Dalmer found much variation in what was actually meant by ‘information’ – with many other terms used such as advice, training, knowledge, and so on. Dalmer refers to this as a ‘tangle of terms and labels’. Mostly these subjects were viewed entirely benevolently – they were all ‘good things’ and if carers did not have information then this was a problem. However, sometimes information was talked about generally, such as the dementia diagnosis, while in other studies it was about specific topics such as legal issues, food, or behavioural change. Almost always, the carers included in these studies indicated that other people were important in getting information and discussing it; and several raised the matter of having information at the right time for them. Interestingly, studies did not seem to look at how people kept, managed or stored information.
Dalmer makes three main concluding points. Firstly, that the term ‘information’ is used pretty unevenly and means several different things. Researchers should be more careful about clarifying what they mean. Secondly, researchers overlook information work or take a very simplistic view of it. They overlook what you are actually meant to do with information; this means that they are not getting very far in thinking about what needs to change. Thirdly, there is a tendency ‘to conflate information with being informed’. This means that they neglect the work or effort necessary to becoming informed. Indeed, it was UK researchers who formed the notion of the ‘informatisation of care’ (Barnes and Henwood 2015), meaning that care gets marginalised and even replaced by information. Research I carried out with colleagues on this subject found that carers’ efforts to get relevant information could be made more difficult by being sent on an information ‘merry go round’ when they get passed from agency to agency (Samsi, Manthorpe & Rapaport 2011).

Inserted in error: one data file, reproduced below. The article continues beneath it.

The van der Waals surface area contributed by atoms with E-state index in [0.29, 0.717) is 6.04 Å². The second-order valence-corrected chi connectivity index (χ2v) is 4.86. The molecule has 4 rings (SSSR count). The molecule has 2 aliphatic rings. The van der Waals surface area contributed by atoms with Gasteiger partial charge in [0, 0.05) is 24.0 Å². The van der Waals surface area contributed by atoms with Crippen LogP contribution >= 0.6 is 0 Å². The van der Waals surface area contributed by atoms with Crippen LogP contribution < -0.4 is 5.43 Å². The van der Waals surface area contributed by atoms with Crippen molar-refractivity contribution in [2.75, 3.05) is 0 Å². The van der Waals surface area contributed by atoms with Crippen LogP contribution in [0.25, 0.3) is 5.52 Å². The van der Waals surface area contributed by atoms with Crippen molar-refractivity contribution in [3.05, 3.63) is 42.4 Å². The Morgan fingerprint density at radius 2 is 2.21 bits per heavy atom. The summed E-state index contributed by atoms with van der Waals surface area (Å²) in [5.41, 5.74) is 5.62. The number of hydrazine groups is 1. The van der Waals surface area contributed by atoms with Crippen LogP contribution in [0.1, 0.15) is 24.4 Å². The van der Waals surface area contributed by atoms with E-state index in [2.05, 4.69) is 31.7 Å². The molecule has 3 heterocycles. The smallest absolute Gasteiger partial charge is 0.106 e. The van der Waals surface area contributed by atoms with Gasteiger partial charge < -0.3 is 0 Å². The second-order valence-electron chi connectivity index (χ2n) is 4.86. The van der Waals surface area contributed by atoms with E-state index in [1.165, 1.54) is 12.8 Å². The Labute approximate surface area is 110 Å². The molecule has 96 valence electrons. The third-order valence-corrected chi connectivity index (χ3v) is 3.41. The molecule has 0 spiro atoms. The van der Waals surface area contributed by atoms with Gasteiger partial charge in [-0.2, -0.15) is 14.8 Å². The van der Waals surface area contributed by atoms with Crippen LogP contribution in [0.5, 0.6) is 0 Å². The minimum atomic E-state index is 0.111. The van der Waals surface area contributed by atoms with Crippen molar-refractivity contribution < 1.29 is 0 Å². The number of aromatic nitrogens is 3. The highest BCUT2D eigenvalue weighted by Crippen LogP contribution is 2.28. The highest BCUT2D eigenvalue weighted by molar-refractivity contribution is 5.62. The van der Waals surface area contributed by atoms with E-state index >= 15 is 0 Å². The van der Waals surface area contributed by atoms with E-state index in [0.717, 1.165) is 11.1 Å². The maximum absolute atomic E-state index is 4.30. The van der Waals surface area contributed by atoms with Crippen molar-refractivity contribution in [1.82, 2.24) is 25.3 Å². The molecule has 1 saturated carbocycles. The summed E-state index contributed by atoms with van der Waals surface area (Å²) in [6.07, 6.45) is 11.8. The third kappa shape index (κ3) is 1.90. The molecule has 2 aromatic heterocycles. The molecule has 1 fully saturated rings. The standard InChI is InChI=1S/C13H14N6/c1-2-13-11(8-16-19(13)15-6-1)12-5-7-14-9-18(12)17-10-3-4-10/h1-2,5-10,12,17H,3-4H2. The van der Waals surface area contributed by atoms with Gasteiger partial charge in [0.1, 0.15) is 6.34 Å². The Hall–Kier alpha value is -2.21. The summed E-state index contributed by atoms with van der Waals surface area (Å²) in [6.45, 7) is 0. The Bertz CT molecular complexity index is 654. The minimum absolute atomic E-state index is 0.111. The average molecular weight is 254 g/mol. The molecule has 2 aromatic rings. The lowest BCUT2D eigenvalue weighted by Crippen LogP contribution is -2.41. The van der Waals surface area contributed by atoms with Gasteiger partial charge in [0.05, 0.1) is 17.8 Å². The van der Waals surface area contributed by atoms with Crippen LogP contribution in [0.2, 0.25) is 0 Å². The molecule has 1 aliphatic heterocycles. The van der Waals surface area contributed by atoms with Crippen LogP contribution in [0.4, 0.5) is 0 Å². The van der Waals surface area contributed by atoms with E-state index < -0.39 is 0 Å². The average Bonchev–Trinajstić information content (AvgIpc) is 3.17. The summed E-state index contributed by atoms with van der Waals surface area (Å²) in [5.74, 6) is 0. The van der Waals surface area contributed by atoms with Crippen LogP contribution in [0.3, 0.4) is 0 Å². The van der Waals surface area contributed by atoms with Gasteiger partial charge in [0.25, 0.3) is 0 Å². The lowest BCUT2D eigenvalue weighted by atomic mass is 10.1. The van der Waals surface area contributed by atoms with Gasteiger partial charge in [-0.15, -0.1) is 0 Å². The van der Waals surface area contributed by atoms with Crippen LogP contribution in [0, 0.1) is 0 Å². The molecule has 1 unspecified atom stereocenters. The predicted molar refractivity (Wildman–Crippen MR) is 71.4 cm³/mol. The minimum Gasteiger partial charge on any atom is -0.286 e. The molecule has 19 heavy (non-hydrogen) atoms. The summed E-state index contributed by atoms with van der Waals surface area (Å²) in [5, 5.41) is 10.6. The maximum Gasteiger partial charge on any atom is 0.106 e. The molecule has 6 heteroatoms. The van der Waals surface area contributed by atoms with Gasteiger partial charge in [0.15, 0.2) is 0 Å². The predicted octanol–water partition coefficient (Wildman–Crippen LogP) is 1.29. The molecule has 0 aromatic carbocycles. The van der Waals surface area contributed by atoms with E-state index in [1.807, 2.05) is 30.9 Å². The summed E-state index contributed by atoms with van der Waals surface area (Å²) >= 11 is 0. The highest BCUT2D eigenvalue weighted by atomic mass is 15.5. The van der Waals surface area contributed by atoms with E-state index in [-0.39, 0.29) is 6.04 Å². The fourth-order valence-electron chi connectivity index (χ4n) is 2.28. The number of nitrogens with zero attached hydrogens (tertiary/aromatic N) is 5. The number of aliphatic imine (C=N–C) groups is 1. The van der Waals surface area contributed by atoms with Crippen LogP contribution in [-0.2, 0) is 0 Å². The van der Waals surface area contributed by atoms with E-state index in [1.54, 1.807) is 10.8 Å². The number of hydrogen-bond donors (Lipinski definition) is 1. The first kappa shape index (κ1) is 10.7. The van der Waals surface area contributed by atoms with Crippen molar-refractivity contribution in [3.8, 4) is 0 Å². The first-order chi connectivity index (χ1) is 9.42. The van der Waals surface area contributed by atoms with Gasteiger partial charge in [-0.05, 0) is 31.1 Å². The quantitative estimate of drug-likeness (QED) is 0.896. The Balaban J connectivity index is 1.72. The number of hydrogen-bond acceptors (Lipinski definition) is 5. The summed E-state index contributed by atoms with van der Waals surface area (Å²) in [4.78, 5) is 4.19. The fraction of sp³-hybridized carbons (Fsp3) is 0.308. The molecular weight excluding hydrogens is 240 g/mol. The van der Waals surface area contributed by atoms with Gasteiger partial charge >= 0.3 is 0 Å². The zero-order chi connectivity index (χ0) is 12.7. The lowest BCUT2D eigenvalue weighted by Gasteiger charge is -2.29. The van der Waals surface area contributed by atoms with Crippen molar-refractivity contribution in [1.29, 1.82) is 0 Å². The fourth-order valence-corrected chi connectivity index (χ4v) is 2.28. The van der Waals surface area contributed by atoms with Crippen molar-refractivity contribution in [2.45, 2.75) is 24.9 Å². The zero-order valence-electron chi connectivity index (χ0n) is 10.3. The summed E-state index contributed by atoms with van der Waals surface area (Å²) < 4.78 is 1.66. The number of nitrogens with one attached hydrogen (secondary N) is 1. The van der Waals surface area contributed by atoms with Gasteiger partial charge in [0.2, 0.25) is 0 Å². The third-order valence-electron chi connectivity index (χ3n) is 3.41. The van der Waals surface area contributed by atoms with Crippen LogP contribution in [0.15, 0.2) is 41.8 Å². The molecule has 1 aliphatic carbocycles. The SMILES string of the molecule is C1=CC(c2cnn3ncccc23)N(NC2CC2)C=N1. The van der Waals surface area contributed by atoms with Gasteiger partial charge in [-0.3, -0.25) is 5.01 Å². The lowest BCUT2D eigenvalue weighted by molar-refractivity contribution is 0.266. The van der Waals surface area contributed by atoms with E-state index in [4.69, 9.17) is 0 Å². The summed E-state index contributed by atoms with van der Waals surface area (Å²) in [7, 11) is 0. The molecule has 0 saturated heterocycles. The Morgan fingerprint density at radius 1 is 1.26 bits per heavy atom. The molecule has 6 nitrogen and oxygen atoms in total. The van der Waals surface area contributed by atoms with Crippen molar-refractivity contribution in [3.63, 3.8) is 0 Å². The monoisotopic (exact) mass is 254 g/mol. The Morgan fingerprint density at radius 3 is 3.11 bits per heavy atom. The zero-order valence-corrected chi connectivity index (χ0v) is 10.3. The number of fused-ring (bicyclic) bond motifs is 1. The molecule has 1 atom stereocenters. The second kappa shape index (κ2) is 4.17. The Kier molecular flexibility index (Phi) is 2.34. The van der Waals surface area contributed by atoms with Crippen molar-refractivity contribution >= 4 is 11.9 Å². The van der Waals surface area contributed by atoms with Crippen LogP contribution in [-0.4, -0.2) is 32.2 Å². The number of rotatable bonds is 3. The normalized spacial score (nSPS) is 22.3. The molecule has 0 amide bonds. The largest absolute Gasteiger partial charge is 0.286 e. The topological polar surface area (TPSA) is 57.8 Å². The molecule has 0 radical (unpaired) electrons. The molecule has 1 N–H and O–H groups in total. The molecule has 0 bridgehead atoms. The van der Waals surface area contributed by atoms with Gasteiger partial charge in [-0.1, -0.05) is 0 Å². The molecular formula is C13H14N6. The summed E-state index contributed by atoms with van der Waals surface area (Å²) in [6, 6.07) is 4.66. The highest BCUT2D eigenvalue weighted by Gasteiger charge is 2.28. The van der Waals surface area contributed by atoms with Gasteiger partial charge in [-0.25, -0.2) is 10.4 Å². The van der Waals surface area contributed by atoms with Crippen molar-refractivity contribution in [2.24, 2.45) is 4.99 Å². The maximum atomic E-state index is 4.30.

Strengths and limitations
This is an interesting article about a subject that we often take for granted. We can all be a bit too casual, I think, in saying that carers need information without thinking what this means and about the work involved. We probably all overlook what carers actually do with information when they have it. From being on the receiving end of information I am likely not to be alone in wondering what to do when information seems to suggest one thing and another bit of information suggests the opposite. Dalmer notes that researchers rarely consider such points. The scoping review method adopted in this present study has revealed the many studies on this subject. The ethnographic approach to analysis provided a way to set their findings in context and to look at them critically. Thinking about ‘information work’ as applied to family carers is a new way of seeing their worlds. Dalmer also makes the excellent point that information is rarely just ‘given’ to passive receivers but is always mediated and moderated.
Implications for practice
For practice, just the opportunity to think about information use might result from reading Dalmer’s article. What do people do with the information they are offered; is this something that they access or think about in private or do they have the chance to talk about what the information means to them and their circumstances? When providing information, how do professionals or volunteers know that it is used or is useful? How do they envisage it is used? Do we have any ideas about the best way to keep ‘just in case’ information? I suspect that while this review focused on carers of people with living with dementia, its findings might be transferable to other carers.
Conflicts of interest
No conflict of interest
Dalmer NK (2018). ‘Add info and stir’: an institutional ethnographic scoping review of family care-givers’ information work (PDF). Ageing & Society. 1-27.
Barnes M, Henwood F (2015). Inform with care: ethics and information in care for people with dementia. Ethics and Social Welfare. Apr 3;9(2):147-63. [Abstract]
Samsi K, Manthorpe J, Rapaport P (2011). ‘As people get to know it more’: experiences and expectations of the Mental Capacity Act 2005 amongst local information, advice and advocacy services. Social Policy and Society. Jan;10(1):41-54. [Abstract]